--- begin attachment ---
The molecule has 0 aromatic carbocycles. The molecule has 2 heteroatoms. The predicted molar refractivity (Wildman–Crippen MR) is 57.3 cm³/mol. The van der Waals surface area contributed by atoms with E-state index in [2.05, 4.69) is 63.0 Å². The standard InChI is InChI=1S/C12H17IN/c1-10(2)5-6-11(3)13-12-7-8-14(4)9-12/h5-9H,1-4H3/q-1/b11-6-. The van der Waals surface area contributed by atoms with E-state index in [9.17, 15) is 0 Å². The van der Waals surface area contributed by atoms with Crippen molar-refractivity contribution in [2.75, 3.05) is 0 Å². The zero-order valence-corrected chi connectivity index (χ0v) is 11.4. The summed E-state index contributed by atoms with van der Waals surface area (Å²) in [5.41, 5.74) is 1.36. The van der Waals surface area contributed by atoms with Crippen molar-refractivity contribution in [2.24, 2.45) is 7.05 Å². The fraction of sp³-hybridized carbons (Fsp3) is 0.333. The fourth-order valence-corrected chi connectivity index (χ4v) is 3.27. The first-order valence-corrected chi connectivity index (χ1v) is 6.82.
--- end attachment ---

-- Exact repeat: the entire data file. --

The molecule has 0 aromatic carbocycles. The molecule has 2 heteroatoms. The predicted molar refractivity (Wildman–Crippen MR) is 57.3 cm³/mol. The van der Waals surface area contributed by atoms with E-state index in [2.05, 4.69) is 63.0 Å². The standard InChI is InChI=1S/C12H17IN/c1-10(2)5-6-11(3)13-12-7-8-14(4)9-12/h5-9H,1-4H3/q-1/b11-6-. The van der Waals surface area contributed by atoms with E-state index in [9.17, 15) is 0 Å². The van der Waals surface area contributed by atoms with Crippen molar-refractivity contribution in [2.75, 3.05) is 0 Å². The zero-order valence-corrected chi connectivity index (χ0v) is 11.4. The summed E-state index contributed by atoms with van der Waals surface area (Å²) in [5.41, 5.74) is 1.36. The van der Waals surface area contributed by atoms with Crippen molar-refractivity contribution in [2.24, 2.45) is 7.05 Å². The fraction of sp³-hybridized carbons (Fsp3) is 0.333. The fourth-order valence-corrected chi connectivity index (χ4v) is 3.27. The first-order valence-corrected chi connectivity index (χ1v) is 6.82.